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Forty years have passed since IU has last sported a mascot



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In a conference with Brutus Buckeye, Bucky Badger and plenty of furry faces, IU still lacks a recognizable mascot. In fact, it does not have one at all.

Out of the 14 universities in the Big Ten conference, IU joins Illinois and Michigan as one of only three schools that do not sport a mascot. Every other school, whether it be a live animal or an extremely energetic student in a costume, has one.

This has not always been the case for Indiana. Realistically, it has have attempted numerous ideas to symbolize a Hoosier.

In the early 1900s, Indiana had mascots such as an owl and a raccoon. In 1912, it was the toddler son of a former athletic trainer. That was followed by a bald eagle and a goat, thought of by the Indiana Daily Student, class of 1923, according to the IU website.

After giving a bulldog and a border collie a shot in the middle of the 20th century, the university could not find one that stuck. Despite many failed attempts, IU continued on the search for its Hoosier mascot.

Finally, in 1965, a unanimous decision by the student senate named the bison the official mascot of the Indiana Hoosiers. Influenced by the Indiana state seal, the school felt like the bison was the appropriate choice.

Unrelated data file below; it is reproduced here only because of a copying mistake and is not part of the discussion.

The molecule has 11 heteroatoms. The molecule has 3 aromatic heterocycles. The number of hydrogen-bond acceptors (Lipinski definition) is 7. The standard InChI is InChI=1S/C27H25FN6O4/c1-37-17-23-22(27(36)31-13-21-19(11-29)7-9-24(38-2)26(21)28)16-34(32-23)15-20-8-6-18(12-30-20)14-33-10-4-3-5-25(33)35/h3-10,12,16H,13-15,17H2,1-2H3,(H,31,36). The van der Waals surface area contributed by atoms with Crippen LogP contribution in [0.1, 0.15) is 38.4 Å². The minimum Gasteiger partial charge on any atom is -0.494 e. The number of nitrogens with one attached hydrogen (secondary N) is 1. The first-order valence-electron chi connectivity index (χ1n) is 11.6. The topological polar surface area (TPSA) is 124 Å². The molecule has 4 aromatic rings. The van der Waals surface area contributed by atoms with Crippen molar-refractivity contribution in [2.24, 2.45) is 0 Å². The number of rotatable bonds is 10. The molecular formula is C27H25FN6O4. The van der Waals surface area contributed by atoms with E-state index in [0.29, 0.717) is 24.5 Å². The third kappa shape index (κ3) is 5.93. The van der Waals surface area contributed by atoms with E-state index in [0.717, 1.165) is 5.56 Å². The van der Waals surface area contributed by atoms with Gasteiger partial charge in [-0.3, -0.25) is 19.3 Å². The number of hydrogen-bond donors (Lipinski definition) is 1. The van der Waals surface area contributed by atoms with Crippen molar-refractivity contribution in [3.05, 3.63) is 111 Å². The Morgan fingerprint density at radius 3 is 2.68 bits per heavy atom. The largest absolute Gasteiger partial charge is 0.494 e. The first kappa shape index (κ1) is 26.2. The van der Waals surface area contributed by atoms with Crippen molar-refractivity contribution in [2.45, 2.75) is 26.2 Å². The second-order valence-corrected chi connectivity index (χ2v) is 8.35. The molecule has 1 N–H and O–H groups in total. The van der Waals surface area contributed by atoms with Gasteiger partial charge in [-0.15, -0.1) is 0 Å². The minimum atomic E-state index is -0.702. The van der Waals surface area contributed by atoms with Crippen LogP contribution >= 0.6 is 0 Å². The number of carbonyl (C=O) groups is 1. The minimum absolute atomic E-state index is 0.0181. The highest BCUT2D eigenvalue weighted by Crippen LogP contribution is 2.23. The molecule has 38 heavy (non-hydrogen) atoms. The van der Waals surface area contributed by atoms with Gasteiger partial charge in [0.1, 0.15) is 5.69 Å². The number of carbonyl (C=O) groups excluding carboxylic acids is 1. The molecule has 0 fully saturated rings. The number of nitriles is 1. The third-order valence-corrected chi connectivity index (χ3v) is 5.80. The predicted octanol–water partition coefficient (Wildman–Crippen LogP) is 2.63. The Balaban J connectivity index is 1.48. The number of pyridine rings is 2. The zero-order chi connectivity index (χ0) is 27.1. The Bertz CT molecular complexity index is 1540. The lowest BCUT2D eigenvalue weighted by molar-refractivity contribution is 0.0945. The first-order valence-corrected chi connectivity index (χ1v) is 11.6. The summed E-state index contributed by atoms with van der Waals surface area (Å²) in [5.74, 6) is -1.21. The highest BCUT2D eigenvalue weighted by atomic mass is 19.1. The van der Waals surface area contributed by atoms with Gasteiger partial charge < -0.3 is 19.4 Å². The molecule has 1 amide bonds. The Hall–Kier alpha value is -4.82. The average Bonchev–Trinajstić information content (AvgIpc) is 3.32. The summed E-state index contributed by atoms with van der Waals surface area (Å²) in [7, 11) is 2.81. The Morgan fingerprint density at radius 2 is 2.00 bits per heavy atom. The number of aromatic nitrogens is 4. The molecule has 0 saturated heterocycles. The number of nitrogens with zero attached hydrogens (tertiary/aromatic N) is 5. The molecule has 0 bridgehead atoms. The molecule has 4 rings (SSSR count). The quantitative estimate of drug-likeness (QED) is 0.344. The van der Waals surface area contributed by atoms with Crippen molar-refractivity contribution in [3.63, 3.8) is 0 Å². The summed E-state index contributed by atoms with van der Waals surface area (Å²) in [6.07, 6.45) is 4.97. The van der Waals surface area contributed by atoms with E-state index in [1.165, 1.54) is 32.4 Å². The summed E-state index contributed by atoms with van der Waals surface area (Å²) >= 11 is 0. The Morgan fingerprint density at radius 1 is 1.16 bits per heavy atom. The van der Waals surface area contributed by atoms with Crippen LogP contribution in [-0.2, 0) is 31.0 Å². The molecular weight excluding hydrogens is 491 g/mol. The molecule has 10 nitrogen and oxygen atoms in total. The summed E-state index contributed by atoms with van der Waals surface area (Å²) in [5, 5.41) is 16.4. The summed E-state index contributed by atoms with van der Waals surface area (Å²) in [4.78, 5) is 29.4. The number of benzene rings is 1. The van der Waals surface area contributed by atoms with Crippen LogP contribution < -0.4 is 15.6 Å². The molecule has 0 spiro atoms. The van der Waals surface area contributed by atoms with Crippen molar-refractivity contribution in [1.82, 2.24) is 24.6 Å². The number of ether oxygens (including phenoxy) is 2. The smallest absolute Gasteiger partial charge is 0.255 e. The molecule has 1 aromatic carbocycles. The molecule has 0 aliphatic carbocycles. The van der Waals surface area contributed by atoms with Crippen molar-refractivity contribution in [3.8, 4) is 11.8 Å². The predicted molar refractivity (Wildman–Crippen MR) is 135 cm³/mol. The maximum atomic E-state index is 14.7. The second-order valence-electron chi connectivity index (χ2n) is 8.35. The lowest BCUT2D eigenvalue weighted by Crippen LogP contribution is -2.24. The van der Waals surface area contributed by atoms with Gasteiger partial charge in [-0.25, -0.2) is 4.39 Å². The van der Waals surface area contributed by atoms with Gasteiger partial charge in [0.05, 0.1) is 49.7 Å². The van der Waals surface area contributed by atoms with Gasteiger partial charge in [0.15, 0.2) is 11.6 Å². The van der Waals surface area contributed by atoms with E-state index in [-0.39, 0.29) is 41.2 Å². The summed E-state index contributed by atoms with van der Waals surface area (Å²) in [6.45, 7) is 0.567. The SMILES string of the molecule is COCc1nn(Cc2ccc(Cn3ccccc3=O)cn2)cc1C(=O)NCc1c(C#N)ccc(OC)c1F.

Students campaigned to have a live bison run around the recently created Memorial Stadium during football games. Due to a high price the state did not want to pay, that idea was crossed out quickly.

The first attempt of a bison costume seemed to be a rough draft, as it lacked holes for arms and did not include hind legs. It was a pain for the student to wear, so after four long years, they switched to plan B.

According to a 1969 IDS article, the school approached Walt Disney for assistance on creating a bison costume. Disney was busy at the time, but he suggested reaching out to a Los Angeles firm that brought many of his movie characters to life. They responded with the newest bison design.

The firm’s costume was put into action for a year, but students encountered problems once again. This time, there was trouble breathing and horrible vision from the inside. After this, the idea of a bison mascot joined the physical costume in the dumpster.

After a decade of mascot-less athletics, IU picked the route of a human mascot, tagged as Mr. Hoosier Pride. He would have a red beard and cowboy hat, almost looking like a little brother of Oklahoma State’s mascot, Sooner State. After eliminating the popular bison, the new mascot was the center of conversation across campus for the wrong reasons.

“Mr. Hoosier Pride is the most asinine and ridiculous-looking character anyone could have ever dreamed up to be IU’s mascot,” IU student Ben Blair said in a 1979 IDS letter to the editor.

Mr. Hoosier Pride was cut at the end of the school year, marking the last time IU has had an official mascot. Now, 40 years later, IU runs into the same problem that it has dealt with from the beginning: trying to find the right one.

Will IU ever bring back the bison, or maybe even try a new costume? Or will the university continue to be the mascot-less Hoosiers? Who knows. We’ll have to wait and see.

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